Are We All Just Pavlovian Dogs?
Dings Make Us Drool
His men tied him to the mast of his own ship.
Odysseus was screaming at his crew mates as his boat sailed by the island of the Sirens. This was all in vain, however, since they all had beeswax in their ears. They couldn’t hear a thing.
A typical encounter with the Sirens
Crew members on a boat sailed by the treacherous island inhabited by vicious monsters called Sirens. Nobody who sailed towards the island ever lived. Yet when these crew members heard the song of the Sirens that lived on this island of death, they were so enchanted by it that they saw these monsters as women so beautiful that they just had to row towards them.
To the ear plugged crewmates on Odysseus’s boat, however, the Sirens looked like true monsters with wings and vicious, crooked claws. To Odysseus, who could hear, they beckoned with a beauty he could not resist.
Since our ability as humans to control our impulses is limited, Odysseus exercised incredible judgment to achieve his goal of being the first man to hear the Sirens and survive. He was astute enough to address the two ways he could possibly give commands. By strapping his hands and deafening his crewmates, he ensured that the boat would not steer off course no matter how badly he wanted to engage with the Sirens.
Odysseus was the main character in an epic poem by Homer. You and I live lives that likely aren’t as epic. But is there really a difference between us and Odysseus?
Drooling Over Dings
When he fed his dogs, Ivan Pavlov sounded a metronome. After a few meals, his dogs began to salivate in response to the metronome, even in the absence of food. They had already been unconsciously conditioned to expect food merely at the sound of the metronome.
So what do these dogs, Odysseus, you, and I have in common? We can’t hold ourselves back from what we think we want. Odysseus was uncontrollably drawn to the sound of the Sirens, the dogs uncontrollably salivated to the sound of the metronome, and you and I uncontrollably check our phones when we hear them go “ding!”
The notifications on our phones are so addictive. They could mean so many things. Perhaps someone wants to ask us something, or someone is responding to something we tweeted. No matter what it is, those “dings” almost always represent someone giving us attention or something needing our attention, and we’re suckers for it.
The Danger Behind Notifications
Many experts believe that notifications are the biggest productivity and safety vortexes people face today. Just a simple ding can distract us for hours. In fact, had I ignored the 21 notifications I received while writing this, I would have finished this post about an hour earlier.
The ramifications of notifications extend beyond just wasting time, though. The National Safety Council estimates that checking text messages cause about 1.6 million crashes each year, with 1 in every 4 crashes now being caused by texting while driving.
Did the inventors of SMS and social media services foresee all these consequences? Likely not. And honestly, while we love these services, the question we must ask ourselves is, “how do we separate the pleasure these services bring us from their possible overuse and unavoidable negative consequences?”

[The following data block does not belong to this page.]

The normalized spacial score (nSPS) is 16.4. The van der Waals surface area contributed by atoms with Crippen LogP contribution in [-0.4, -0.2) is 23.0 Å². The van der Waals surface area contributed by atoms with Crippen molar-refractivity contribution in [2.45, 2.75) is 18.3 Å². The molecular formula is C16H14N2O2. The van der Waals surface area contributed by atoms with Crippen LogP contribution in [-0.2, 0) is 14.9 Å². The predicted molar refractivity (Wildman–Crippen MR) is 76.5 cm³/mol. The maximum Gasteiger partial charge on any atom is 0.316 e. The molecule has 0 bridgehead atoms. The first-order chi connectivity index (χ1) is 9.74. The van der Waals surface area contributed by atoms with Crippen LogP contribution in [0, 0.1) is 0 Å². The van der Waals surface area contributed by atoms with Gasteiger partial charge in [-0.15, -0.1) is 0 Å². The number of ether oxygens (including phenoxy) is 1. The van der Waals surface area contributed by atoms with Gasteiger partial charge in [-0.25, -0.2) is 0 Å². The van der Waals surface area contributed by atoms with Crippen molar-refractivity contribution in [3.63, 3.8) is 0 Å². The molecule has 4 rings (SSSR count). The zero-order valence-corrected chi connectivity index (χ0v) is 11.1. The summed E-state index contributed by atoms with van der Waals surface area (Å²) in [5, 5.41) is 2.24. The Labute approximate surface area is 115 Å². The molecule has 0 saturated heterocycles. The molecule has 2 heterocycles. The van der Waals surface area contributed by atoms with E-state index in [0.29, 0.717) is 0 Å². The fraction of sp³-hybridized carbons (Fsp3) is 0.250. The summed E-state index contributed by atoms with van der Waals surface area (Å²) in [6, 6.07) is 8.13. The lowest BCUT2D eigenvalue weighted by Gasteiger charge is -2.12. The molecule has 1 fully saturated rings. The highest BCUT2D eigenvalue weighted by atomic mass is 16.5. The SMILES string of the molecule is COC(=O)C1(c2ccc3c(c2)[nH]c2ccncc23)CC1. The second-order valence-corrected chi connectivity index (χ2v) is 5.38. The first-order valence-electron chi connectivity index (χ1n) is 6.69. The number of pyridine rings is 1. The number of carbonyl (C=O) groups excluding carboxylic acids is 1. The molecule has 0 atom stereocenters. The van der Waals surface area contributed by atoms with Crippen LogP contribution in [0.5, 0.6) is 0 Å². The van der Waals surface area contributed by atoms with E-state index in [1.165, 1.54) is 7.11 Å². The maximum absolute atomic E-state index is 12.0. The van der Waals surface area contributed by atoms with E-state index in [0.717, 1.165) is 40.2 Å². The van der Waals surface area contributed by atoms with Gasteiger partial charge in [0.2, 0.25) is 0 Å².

The Ting About Dings
Notifications are not inherently bad; they alert us. But they’re just too powerful. We allow our devices to grab our attention so easily; all they have to do is go “ding” and we’re there.
I want you to think about where you usually keep your phone. Where it is at this very moment is a pretty good indicator of how much control it has over your time and attention. If you’re at work and you’re reading this on your phone, think about how you got here ?
Let The Dogs Out
We live in a world of dings. We also live in a world where time and attention are limited. We as a species seem incredibly advanced, yet we’re still limited by the fact that we can only give our attention to one thing at a time. Many of us kid ourselves that we can focus on multiple tasks and that we are multi-taskers.
Unfortunately, the only thing multi-tasking gives us is the opportunity to screw up more than one thing at the same time.
Considering what we now know about the productivity vortex that our notifications create, here are some ways we can take back control and stop letting our dings take us away from what we want and need to do:
- Leave the phone out of reach. It’s impossible to finish anything when we check our phone every time it buzzes. Throw it in a drawer or the back seat, and you’ll find that you’ll naturally be able to focus on the task at hand without being distracted by a buzz every minute or two.
- Turn on Do Not Disturb. This effectively accomplishes the same goal as leaving it out of reach.
- Schedule regular times to check notifications. FOMO is a powerful force, it’s hard to be away from the dings for too long. I get it. This will help.
- Can you overcome your Pavlovian dog? See just how long you can stay off your phone, or see how many things you can accomplish before checking your phone again. Your challenge: put yourself in your dog’s paws for the evening and see if you can stay off the technology like your dog, Nacho.
- Treat yourself. You’ve stayed off that thing all evening, treat yo self!
Up Next: Can You Trust Your Eyes?